Tips on starting a Data project with a business motivation

In blog by Baufest

We have seen our fair share of data teams castaway in the island of ad-hocland, where the sole purpose of the “Business Intelligence” area is degraded over time to “the people who can write the code I needed yesterday but will settle for ASAP”.

Baufest
people analyzing data

That is, par excellence, the data stale-mate, and after that… Well, the data complaints are at the order of the day, aren’t they? “It’s not useful”, “it’s not on time”, “What happened to our sales last month? These numbers can’t be right… “

Ring a bell?

As you’ve probably read in our article “7 Steps to Creating a Data-Centered Business”, the first step is to establish what you need to know to drive your business decisions.

Let’s go a bit deeper into why this is so critical for your data strategy to be successful, and what it takes.

Simply put, for a business to be data driven, data must be business driven as well. While there will be challenges along the way, from quality issues to technical capabilities (which we will cover in later articles), one that should have no excuse above the rest, is the following: All Data projects must follow a business motivation. It’s the foundation of a successful relationship between business and data and IT teams, and one that most certainly guarantees the best outcomes.

Why is that?

Let’s imagine a simple Market Share KPI delivered to a marketing department in three very common scenarios:

  • In the first scenario, the market share KPI that the data team built was based on general marketing assumptions and background knowledge in hopes to align to Marketing’s objectives.
  • In a second scenario, the data team agrees with a data savvy marketing director that a market share KPI will be built but there will be no further advancement based on any knowledge learned.. It delivers, and, while the KPI will be used, there’s little or no room for a nice synergy.
  • In a third and ideal scenario, both areas dig deeper into what the KPI means to the marketing director. They explain that they want to understand their regional sales ceiling and growth opportunities to develop a strategy. Understanding this, there’s room to add some value: production output, median income household by region, sales by region. By doing this, business will not only design a more precise strategy, but probably see beyond their immediate need and be more likely to request further detail or even ask for metrics outside of their initial expectations. This is the virtuous cycle that data driven organizations encourage.

Hopefully at this point, you are with us that your data needs to be business driven.

But what does it really mean?

Merry as it sounds, this actually exposes the inherent complexity behind Data projects, as they are meant to reflect your business. If you’ve been in a data project before, you already know what we’re talking about. Ever changing, driven by several priorities (or departments) at a time.

So here are 3 key elements we set from day one to help our clients and data projects stay course: Engagement, Solid sponsorship, and Focus.

1. Engagement

First and foremost, building a project out of a business motivation will most certainly guarantee that the end product will be used and that business will demand more data solutions as time moves on. Why? Because, good data tends to actually open the possibility of more and deeper business questions.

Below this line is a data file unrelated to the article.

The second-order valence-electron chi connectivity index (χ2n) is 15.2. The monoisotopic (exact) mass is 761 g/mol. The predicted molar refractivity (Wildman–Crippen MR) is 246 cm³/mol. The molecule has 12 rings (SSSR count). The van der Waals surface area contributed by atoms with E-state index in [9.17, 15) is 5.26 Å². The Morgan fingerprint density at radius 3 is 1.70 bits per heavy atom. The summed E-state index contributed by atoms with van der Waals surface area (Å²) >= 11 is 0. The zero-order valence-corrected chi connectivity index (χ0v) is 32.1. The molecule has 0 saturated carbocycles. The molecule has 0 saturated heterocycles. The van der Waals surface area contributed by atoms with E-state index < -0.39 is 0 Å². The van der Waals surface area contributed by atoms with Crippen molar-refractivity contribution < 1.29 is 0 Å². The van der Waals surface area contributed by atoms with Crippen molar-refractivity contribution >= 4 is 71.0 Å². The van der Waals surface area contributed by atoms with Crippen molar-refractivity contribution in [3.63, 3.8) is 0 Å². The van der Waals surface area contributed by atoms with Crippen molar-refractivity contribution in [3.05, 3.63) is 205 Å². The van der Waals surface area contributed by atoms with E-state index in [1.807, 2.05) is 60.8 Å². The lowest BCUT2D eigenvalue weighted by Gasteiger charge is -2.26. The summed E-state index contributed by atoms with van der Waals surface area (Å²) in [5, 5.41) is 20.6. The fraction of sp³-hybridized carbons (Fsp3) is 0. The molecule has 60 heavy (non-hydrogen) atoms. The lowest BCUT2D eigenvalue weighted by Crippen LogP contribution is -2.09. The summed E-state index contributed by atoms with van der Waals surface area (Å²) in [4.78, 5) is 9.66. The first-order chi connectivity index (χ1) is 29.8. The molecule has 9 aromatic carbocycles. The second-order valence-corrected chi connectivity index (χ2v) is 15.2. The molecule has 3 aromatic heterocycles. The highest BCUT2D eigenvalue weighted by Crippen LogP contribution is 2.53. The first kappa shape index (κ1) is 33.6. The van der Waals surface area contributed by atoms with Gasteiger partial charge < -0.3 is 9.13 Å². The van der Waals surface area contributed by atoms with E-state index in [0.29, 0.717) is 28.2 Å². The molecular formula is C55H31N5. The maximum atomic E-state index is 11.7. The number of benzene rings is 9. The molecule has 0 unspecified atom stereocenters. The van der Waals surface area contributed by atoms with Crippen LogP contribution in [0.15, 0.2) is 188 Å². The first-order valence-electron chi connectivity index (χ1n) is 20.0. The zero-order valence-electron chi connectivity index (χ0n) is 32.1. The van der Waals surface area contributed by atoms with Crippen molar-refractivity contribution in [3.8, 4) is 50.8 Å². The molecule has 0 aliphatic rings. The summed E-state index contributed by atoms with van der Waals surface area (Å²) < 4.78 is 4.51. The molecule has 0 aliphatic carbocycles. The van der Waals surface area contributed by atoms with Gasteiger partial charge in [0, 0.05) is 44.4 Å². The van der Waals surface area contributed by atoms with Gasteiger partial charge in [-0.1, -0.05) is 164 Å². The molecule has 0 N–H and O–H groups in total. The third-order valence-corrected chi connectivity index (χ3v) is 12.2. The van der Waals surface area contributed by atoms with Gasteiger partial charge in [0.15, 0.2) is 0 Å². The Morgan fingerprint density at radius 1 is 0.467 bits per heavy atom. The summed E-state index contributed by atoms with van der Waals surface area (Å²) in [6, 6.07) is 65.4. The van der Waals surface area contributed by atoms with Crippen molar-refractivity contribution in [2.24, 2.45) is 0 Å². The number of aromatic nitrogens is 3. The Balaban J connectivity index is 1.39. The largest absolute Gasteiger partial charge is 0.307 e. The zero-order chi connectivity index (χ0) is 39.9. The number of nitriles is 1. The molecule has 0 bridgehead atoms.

Business and Data teams should not follow a client/vendor relationship. They should be partners, and this is better achieved when one is a clear driver while the other one is the copilot finding the best roads to reach destination, with a GPS at hand.

All along the way from definition to delivery, there’s more certainty of a stakeholder’s engagement.

Still, you need the right sponsorship in your corner.

2. Solid Sponsorship

No news here: Data projects require effort (time and money). Often, this effort will require many areas to participate. Maybe the data we require is not yet being captured and processes have to be created from scratch in order to get the data. Maybe the available data has Quality issues that require remediation and that typically involves several areas.. And where are we with our technology?

Good sponsorship is secured by a clear ROI which can actually show the value of the data project and data elements involved (as in, “this information is ACTUALLY worth money”). Speaking about the monetary impact about your data requirements and what you can achieve once you have your data, makes them a lot more attractive and easy to justify and prioritize these endeavors company-wide.

Wait. Did I just read company-wide?

3. Focus

Have you ever asked a child to write a letter to Santa? Get ready with tons of paper, because an excited child and Santa with a bottomless bag of gifts will surely result in an endless list of wishes. Sadly, no such bag exists in the data development world, so “capture and measure EVERYTHING” should probably be left for next Christmas and instead bring out our most valuable prioritization tool: FOCUS!

Our favorite way to encourage focus is to ask: what business problem keeps you up at night? This simple yet powerful question helps us to connect with a stakeholder’s organizational urgencies and empathize to provide results with a data solution. Surely, you already know what you need help to measure to get your business moving, and what is just desirable.

So, don’t start by trying to boil the ocean. We’ll dive deeper into this in step 3 of our series.

Now that you know what to consider when starting your Data project and why it must follow your business motivations, let’s take another step into helping you define your metrics.

See you next week!